Presentation on theme: "Multiple-System Atrophy with Cerebellar Predominance Presenting as Respiratory Insufficiency and Vocal Cords Paralysis. Background: Multiple system atrophy."— Presentation transcript:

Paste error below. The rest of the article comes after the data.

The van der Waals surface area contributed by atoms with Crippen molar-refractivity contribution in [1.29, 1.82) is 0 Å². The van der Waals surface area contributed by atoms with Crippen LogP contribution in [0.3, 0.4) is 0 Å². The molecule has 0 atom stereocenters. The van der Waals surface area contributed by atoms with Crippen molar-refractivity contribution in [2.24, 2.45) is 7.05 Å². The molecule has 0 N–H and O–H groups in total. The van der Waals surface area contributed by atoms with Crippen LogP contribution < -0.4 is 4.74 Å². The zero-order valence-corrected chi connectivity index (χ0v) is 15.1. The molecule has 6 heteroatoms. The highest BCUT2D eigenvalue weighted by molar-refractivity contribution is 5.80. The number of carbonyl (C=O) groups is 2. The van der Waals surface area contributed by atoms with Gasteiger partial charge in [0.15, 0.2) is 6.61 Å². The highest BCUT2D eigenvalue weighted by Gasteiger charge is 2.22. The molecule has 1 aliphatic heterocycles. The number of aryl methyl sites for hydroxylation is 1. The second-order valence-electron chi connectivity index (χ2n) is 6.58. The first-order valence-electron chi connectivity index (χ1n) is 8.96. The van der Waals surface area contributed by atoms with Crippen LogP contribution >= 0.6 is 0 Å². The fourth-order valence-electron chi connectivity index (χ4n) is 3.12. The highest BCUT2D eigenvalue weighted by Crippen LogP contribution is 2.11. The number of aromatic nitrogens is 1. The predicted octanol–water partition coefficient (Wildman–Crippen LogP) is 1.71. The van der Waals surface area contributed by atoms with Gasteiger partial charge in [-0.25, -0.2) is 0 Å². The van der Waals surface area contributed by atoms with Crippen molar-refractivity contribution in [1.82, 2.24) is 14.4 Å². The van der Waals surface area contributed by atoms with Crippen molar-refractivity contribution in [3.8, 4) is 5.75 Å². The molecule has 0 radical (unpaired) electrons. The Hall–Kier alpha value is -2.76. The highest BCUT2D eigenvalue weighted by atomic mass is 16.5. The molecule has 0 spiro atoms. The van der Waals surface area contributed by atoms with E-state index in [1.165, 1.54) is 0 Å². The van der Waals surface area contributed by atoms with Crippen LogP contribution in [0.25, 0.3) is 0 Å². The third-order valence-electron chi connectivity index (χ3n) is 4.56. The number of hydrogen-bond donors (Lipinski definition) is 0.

Multiple-System Atrophy with Cerebellar Predominance Presenting as Respiratory Insufficiency and Vocal Cords Paralysis. Background: Multiple system atrophy (MSA) is a rare and neurodegenerative disease. The most common manifestation occurs by sporadic, progressive adult onset, usually more than 30 years with autonomic dysfunction, orthostatic decrease of blood pressure, cerebellar syndrome and has frequently been misdiagnosed as idiopathic Parkinson disease. The average age of onset is about 53 (36-74) years (1-2). Between 4% and 22% of the brains in parkinsonian brain banks have MSA after post mortem autopsy. The estimated annual incidence of MSA is about 0-6 per 100.000 per year, reaching 3 per 100.000 per year in the population older than 5 th decade. Prevalence ranges from 1-9 to 4-9 per 100.000 inhabitants (3). The disease has a poor prognosis with average overall survival about five (range 1–11) years (1-4). The diagnosis of MSA is based on clinical criteria and can be supported by neuro-imaging (5). For possible diagnostic of MSA-c the patient should have at least one of the following criteria: parkinsonism, atrophy on resonance imaging of putamen, middle cerebellar peduncle, or pons, hypometabolism on 18F-2-fluoro-deoxy-D-glucose by photon emission computer tomography (DG-PET) in putamen or pre synaptic nigrostriatal dopaminergic denervation on single photon emission computer tomography (SPECT) or PET. The aim of this article is to report a case of a patient that has been diagnosed of multiple system atrophy with cerebellar predominance after presenting respiratory failure due to vocal cords paralysis. Case Report: Ramon A. B. De Mello 1 ; Diana Ferreira 2 ; José Manuel Dias da Costa 2 ; Maria José Rosas 3 ; João Manuel Quinaz 1. Internal Medicine 1, Neurorradiology 2 and Neurology 3 Department, Hospital São João, Porto, Portugal. Discussion: MSA is a rare disease, difficult to diagnose and presenting motor and autonomic deficits. It was first described by Gram and Oppenheimer in 1969 and redefined in the late 1990s as a progressive neurodegenerative disease of undetermined cause, occurring sporadically and causing parkinsonism, cerebellar, pyramidal, autonomic and urological dysfunction in any combination. The presence in post-mortem of glial cytoplasmic inclusions is characteristic. The parkinsonism sub-type more common and sometimes is misdiagnosed. The cerebellar sub-type is less common in caucasian population and ordinarily can be lethal if not early diagnosed. It is characterized by cerebellar ataxia in 64% of cases (47% in MSA-P) accompanied by gait ataxia, as presented in this case, (86%), limb ataxia (78%), ataxic dysarthria (69%) (3). Vocal cord paralysis is unusual in MSA, but must be taken into consideration. In this case, the patient presented clinical and imaging criteria that could establish the sudden possible diagnosis resulting in optimized approach. Instead, the main complain status, resulting of respiratory insufficiency and vocal cords paralysis, which first conducted the patient to the Emergency Department, is a rare manifestation and only few articles related can be found in literature (6-10). In 2006, Glass et al (10) reported in series of 6 cases of irregularities in respiration that may occasionally arise early in MSA and may be clues to diagnosis. Assessment of respiratory function, both during awake and asleep periods, may be helpful to successfully diagnose patients with atypical parkinsonism, ataxia, or dysautonomia (10). In addition, he still related that patients with MSA often have disturbances of respiratory rhythm during sleep and could explain why patients with MSA may die of respiratory insufficiency despite tracheostomy. On the other hand, cardiac arrhythmias are often noted in association with sleep-related disordered breathing, but sinus arrest is predominantly associated with obstructive sleep apnea (9). So, this could explain why this disease has a poor overall survival. However, the mechanism underlying nocturnal sudden death in patients with MSA remains unclear. It may be explained by upper airway obstruction, such as vocal cord abductor paralysis; an impairment of the respiratory center, such as Cheyne-Stokes respiration; or an impaired hypoxemic ventilatory response (11). It was reported by laryngeal electromyography that patients with multiple system atrophy and autonomic failure can present unequivocal evidence of denervation of the posterior cricoarytenoid, partial denervation in the cricopharyngeal sphincter, in the interarytenoid, crico-pharyngeal sphincter and may have respiratory obstruction requiring a tracheostomy, as happened in our patient. The cause of the denervation is likely to be at the level of the nucleus ambiguous (12). Conclusion: Multiple-system atrophy may sometimes present itself as primary respiratory insufficiency or dysfunction, with initially mild motor and autonomic symptoms. Vocal cord paralysis can be the cause of this respiratory distress and when tracheostomy is performed soon it is possible to save the patient’s life. Therefore, unexplained respiratory insufficiency, bilateral vocal cord paralysis, or stridor should to be taken into consideration in the diagnosis of MSA. References 1.Swan L, Dupont J. Multiple system atrophy. Physical Therapy. 1999;79(5):488. 2.Rehman H. Multiple system atrophy. British Medical Journal. 2001;77(908):379. 3.Stefanova N, Bücke P, Duerr S, Wenning G. Multiple system atrophy: an update. The Lancet Neurology. 2009;8(12):1172-8. 4.Wenning G, Colosimo C, Geser F, Poewe W. Multiple system atrophy. The Lancet Neurology. 2004;3(2):93-103. 5.Finke C, Siebert E, Plotkin M, Wenning G, Reuter U. Multiple system atrophy masking multiple sclerosis. Clinical neurology and neurosurgery. 2009. 6.Cormican L, Higgins S, Davidson A, Howard R, Williams A. Multiple system atrophy presenting as central sleep apnoea. European Respiratory Journal. 2004;24(2):323. 7.Comabella M, Montalban X, Serena J, Lozano M, Codina A. Early vocal cord paralysis in olivopontocerebellar atrophy. Journal of neurology. 1996;243(9):670-1. 8.Lim Y, Kennedy N. Multiple system atrophy as a cause of upper airway obstruction. Anaesthesia. 2007;62(11):1179-82. 9.Aragane N, Katoh O, Yamada H, Kuroda Y, Maeyama T. Respiratory failure due to vocal cord dyskinesia in olivo-ponto-cerebellar atrophy. Chest. 1989;96(5):1212. 10Glass G, Josephs K, Ahlskog J. Respiratory insufficiency as the primary presenting symptom of multiple-system atrophy. Archives of neurology. 2006;63(7):978. 11Shimohata T, Shinoda H, Nakayama H, Ozawa T, Terajima K, Yoshizawa H, et al. Daytime hypoxemia, sleep-disordered breathing, and laryngopharyngeal findings in multiple system atrophy. Archives of neurology. 2007;64(6):856. 12. Guindi G, Bannister R, Gibson W, Payne J. Laryngeal electromyography in multiple system atrophy with autonomic failure. British Medical Journal. 1981;44(1):49. A 79 year old Caucasian woman, single, retired school teacher, with clinical history of systemic arterial hypertension, heart failure, snoring, hip prosthesis in 2006, congenital rubeola, without the left arm, sinusal bradycardia, and without relevant familiar history. Admitted in March 2010 complaining of gait ataxia that had persisted for 3 weeks, followed by dyspnea, unconsciousness during few minutes, periods of myotonia in the right arm, stridor, hypercapnia, respiratory acidosis Went to Intensive Unit Care and began non-invasive ventilation treatment with good clinical response EEG and TAC CE were without significants alterations. ORL: diagnosed by endoscopy vocal cords diminution of motility and paresis periods in midline position Restrictive pattern by spirometric parameters with Forced Vital Capacity (FVC) = 46%, (Forced Expired Volume in first second (FEV1) = 50%, Tiffeneau index (FEV1/FVC) = 89% and severe sleep apnea syndrome with apnea-hypopnea index = 50.2/h, Orthostatic arterial hypotension and stridor had worsened. Also periods of unconsciousness followed, as reported by resident physicians Nasal endoscopy was again performed and as result vocal cord paralysis was revealed in midline Thoracic TAC and bronchoscope technical: normal Patient had other crisis of stridor, agitation, tachypnea, respiratory insufficiency and respiratory acidosis requiring again non-invasive ventilation and after otolaryngology evaluation and subsequent tracheostomy in the Intensive Unit care Brain Magnetic Resonance Imaging (B-MRI) was performed and revealed atrophy of middle cerebellar peduncles and pons with the “hot cross bun sign” (figure 1) These imaging findings associated with the presence of these follow clinical criteria, as cerebellar ataxia, limb ataxia, orthostatic blood pressure decline and stridor that are compatible with Multiple System Atrophy with cerebellar predominance (MSA-c). She was reassessed by otolaryngology that still reported vocal cords paralysis (figure 2) and tracheostomy was kept permanently. The patient was discharged with stable clinical status. A B1 B2 C A F igure 1: MRI imaging’s showing the reported alterations. A) Hot cross sign. B1) cerebellar and B2) pons atrophy. C) Atrophy of middle cerebellum peduncles. F igure 2: Vocal cords paralysis reported in endoscopy. A B2 B1 C C